What part does PayPal play in all this? Both buyer and seller deal with PayPal instead of each other. Both sides have provided their bank account or credit card information to PayPal. PayPal, in turn, handles all the transactions with various banks and credit card companies, and pays the interchange.

PayPal makes its own money in two ways. The first is the fees they charge to a payment's recipients. Though most transactions are free for the average user, merchants pay a fee on transactions. PayPal also collects interest on money left in PayPal accounts. All the money held in PayPal accounts is placed into one or more interest-earning bank accounts. An account holders doesn't receive any of the interest gained on the money while it sits in a PayPal account.

PayPal touts its presence as an extra layer as a security feature. That's because everyone's information, including credit card numbers, bank account numbers and address, stays within PayPal. With other online transactions, that information is transmitted across all the networks involved in the transaction, from the buyer to the merchant to the credit card processor.

As an added layer of security, PayPal also offers a PayPal Security Key, which is a portable device that creates a six-digit code every 30 seconds. The user links this key to his or her eBay or PayPal account. The six-digit code is used in conjunction with the user ID and password to create a unique security code. This extra service requires either a one-time purchase of $29.95 for the device or a mobile phone with text messaging to receive codes from a virtual key (the mobile service's SMS charges apply) [source: PayPal].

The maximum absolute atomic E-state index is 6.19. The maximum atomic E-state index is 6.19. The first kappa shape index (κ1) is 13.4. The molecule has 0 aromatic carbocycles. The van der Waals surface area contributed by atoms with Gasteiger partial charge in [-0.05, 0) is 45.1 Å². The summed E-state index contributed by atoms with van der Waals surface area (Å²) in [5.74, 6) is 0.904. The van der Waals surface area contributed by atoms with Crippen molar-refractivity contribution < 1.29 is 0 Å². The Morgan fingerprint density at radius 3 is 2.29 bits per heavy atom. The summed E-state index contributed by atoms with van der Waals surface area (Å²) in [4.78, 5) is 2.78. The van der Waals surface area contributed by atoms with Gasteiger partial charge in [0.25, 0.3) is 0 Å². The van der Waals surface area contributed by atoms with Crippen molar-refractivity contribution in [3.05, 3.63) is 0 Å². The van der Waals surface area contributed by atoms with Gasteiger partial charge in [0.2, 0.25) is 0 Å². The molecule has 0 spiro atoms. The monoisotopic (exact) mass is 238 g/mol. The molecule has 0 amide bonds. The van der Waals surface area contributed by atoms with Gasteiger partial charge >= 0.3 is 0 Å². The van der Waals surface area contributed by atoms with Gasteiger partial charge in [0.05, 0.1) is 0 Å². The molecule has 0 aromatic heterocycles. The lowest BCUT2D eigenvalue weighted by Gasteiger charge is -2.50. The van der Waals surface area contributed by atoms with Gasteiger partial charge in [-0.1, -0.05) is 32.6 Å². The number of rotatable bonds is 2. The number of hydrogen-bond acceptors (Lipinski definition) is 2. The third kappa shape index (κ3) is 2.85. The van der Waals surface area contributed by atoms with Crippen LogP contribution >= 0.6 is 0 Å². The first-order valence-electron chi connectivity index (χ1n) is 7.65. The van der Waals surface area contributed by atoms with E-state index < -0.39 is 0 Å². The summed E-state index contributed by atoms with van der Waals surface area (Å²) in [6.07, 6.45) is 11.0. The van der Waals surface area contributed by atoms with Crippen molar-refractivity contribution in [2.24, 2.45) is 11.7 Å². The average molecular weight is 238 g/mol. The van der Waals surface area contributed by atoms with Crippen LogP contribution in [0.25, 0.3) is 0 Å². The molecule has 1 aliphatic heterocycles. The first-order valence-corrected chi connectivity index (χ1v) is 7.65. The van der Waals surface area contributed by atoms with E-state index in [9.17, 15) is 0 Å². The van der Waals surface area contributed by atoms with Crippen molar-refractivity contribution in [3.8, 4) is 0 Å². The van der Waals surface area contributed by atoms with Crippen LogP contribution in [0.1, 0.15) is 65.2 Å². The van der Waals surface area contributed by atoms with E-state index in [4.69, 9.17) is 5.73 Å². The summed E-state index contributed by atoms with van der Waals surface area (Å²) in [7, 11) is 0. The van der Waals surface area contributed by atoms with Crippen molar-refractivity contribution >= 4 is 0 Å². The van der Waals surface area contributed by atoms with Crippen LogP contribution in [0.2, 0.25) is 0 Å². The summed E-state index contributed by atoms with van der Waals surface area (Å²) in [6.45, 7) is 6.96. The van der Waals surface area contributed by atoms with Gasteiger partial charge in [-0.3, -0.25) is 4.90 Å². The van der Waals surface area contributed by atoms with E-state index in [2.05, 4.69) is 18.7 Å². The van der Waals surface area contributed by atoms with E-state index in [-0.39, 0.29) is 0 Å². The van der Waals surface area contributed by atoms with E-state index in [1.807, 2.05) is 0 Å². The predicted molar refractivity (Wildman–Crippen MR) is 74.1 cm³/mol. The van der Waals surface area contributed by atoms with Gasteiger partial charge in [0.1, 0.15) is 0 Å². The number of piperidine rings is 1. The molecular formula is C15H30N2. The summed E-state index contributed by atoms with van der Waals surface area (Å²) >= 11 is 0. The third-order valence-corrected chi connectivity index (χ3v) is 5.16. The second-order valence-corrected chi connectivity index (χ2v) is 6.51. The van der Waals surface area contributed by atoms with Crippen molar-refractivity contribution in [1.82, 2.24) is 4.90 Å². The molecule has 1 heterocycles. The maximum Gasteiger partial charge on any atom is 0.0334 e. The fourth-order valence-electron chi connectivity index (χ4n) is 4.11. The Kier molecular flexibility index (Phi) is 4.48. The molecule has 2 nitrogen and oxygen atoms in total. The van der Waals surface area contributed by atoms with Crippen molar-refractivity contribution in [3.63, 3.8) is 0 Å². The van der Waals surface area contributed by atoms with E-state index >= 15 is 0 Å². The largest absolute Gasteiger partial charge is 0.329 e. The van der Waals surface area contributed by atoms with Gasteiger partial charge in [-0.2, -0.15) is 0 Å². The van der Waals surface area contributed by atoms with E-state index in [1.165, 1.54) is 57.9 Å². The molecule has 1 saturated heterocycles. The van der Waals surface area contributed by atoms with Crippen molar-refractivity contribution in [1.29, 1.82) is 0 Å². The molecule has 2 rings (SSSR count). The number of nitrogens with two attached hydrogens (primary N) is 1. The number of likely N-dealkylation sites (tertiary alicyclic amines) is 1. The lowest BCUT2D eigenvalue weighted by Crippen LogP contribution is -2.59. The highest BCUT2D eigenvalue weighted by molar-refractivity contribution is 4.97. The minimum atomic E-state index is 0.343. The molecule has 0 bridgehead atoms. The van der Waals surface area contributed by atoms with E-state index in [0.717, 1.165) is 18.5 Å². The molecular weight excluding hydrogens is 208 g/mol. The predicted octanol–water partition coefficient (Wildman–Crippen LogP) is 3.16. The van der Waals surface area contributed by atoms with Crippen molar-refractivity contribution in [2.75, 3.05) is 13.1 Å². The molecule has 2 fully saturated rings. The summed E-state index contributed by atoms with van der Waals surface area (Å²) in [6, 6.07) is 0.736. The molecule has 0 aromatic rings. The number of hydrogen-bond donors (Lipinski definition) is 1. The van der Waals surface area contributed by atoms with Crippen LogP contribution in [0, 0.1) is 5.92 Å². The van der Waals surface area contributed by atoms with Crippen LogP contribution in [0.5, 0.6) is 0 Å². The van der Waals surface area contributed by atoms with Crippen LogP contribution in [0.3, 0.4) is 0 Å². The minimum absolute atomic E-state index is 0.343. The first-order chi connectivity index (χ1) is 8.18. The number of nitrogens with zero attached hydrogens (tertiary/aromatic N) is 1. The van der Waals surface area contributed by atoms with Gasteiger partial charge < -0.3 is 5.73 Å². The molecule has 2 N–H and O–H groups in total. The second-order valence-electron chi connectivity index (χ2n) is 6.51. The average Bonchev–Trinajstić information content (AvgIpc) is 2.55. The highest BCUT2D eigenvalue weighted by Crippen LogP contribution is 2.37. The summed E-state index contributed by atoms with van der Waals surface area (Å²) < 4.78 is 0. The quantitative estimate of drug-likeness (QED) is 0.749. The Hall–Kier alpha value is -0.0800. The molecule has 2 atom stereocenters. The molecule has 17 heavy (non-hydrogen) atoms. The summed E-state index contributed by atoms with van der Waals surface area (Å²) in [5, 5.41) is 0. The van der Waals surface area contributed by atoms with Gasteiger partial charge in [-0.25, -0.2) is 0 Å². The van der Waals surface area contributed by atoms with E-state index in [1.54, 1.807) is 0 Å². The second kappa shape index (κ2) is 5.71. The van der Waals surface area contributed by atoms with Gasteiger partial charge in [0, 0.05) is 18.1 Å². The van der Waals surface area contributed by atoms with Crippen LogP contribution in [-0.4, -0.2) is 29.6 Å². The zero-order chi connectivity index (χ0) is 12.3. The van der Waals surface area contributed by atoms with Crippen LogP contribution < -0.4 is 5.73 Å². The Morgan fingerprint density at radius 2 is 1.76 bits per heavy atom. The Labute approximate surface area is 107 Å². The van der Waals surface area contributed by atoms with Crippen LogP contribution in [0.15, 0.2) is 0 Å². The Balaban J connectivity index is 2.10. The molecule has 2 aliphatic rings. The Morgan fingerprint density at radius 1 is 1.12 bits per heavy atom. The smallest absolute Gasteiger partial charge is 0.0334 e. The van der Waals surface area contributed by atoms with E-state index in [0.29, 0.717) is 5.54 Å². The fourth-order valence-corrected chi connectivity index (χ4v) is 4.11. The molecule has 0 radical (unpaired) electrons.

Next, let's roll back the clock and see how PayPal came to be the biggest name in online payment services.

Peter Thiel (pictured here) and Max Levchin founded Confinity in 1998 which became the foundation for PayPal.

Araya Diaz/Getty Images

PayPal History

Peter Thiel and Max Levchin founded PayPal in December 1998 under the name Confinity. Operating out of Silicon Valley, the idealistic vision of the company was one of a borderless currency, free from governmental controls. When venture capital funding combined with eBay transaction partnerships, PayPal quickly shot up to 1 million users after just 15 months [source: PayPal].

However, PayPal's success quickly drew the attention of hackers, scam artists and organized crime groups, who used the service for frauds and money laundering. New security measures stemmed the tide of fraud and customer complaints, but government officials soon stepped in. Regulators and attorneys general in several states, including New York and California, fined PayPal for violations and investigated the company's business practices. Some states, such as Louisiana, banned PayPal from operating in their states altogether. PayPal has since received licenses that allow them to operate in these places [source: Jackson].

Despite the initial turmoil, PayPal's market share continued to grow. Initially, PayPal offered new users $10 to join, plus bonuses for referring friends. The service grew so quickly that it soon became the default online payment service. Buyers wanted to use it since so many merchants accepted it, and merchants accepted it because so many buyers were using it.